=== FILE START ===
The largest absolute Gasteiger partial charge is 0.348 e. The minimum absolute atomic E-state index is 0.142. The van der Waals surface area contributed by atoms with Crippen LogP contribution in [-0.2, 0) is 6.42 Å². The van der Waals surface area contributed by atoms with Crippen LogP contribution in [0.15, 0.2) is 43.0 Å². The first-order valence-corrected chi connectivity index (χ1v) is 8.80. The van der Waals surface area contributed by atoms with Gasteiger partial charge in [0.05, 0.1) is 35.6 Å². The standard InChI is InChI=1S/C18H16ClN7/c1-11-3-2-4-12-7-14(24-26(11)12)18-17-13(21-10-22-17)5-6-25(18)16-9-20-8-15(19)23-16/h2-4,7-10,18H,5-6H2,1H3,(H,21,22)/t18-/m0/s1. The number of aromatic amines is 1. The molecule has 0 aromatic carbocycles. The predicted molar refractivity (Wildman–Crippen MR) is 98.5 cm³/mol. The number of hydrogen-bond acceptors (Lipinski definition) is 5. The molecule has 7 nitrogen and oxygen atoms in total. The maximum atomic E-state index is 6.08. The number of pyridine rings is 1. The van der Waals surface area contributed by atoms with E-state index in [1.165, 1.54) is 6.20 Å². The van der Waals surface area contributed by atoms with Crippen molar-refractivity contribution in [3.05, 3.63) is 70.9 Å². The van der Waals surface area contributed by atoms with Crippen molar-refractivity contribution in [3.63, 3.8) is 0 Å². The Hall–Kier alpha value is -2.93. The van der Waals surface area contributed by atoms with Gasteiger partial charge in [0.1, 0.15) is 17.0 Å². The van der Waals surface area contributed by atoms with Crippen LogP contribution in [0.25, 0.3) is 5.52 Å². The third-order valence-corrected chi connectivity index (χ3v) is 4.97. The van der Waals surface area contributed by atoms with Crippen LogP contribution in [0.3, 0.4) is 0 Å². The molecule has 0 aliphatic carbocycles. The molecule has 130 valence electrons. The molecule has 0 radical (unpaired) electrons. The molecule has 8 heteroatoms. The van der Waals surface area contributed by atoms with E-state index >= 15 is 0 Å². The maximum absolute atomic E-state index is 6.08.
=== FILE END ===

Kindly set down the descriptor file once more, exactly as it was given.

The largest absolute Gasteiger partial charge is 0.348 e. The minimum absolute atomic E-state index is 0.142. The van der Waals surface area contributed by atoms with Crippen LogP contribution in [-0.2, 0) is 6.42 Å². The van der Waals surface area contributed by atoms with Crippen LogP contribution in [0.15, 0.2) is 43.0 Å². The first-order valence-corrected chi connectivity index (χ1v) is 8.80. The van der Waals surface area contributed by atoms with Gasteiger partial charge in [0.05, 0.1) is 35.6 Å². The standard InChI is InChI=1S/C18H16ClN7/c1-11-3-2-4-12-7-14(24-26(11)12)18-17-13(21-10-22-17)5-6-25(18)16-9-20-8-15(19)23-16/h2-4,7-10,18H,5-6H2,1H3,(H,21,22)/t18-/m0/s1. The number of aromatic amines is 1. The molecule has 0 aromatic carbocycles. The predicted molar refractivity (Wildman–Crippen MR) is 98.5 cm³/mol. The number of hydrogen-bond acceptors (Lipinski definition) is 5. The molecule has 7 nitrogen and oxygen atoms in total. The maximum atomic E-state index is 6.08. The number of pyridine rings is 1. The van der Waals surface area contributed by atoms with E-state index in [1.165, 1.54) is 6.20 Å². The van der Waals surface area contributed by atoms with Crippen molar-refractivity contribution in [3.05, 3.63) is 70.9 Å². The van der Waals surface area contributed by atoms with Crippen molar-refractivity contribution in [3.63, 3.8) is 0 Å². The Hall–Kier alpha value is -2.93. The van der Waals surface area contributed by atoms with Gasteiger partial charge in [0.1, 0.15) is 17.0 Å². The van der Waals surface area contributed by atoms with Crippen LogP contribution in [0.25, 0.3) is 5.52 Å². The third-order valence-corrected chi connectivity index (χ3v) is 4.97. The van der Waals surface area contributed by atoms with Crippen LogP contribution in [0.3, 0.4) is 0 Å². The molecule has 0 aliphatic carbocycles. The molecule has 130 valence electrons. The molecule has 0 radical (unpaired) electrons. The molecule has 8 heteroatoms. The van der Waals surface area contributed by atoms with E-state index >= 15 is 0 Å². The maximum absolute atomic E-state index is 6.08.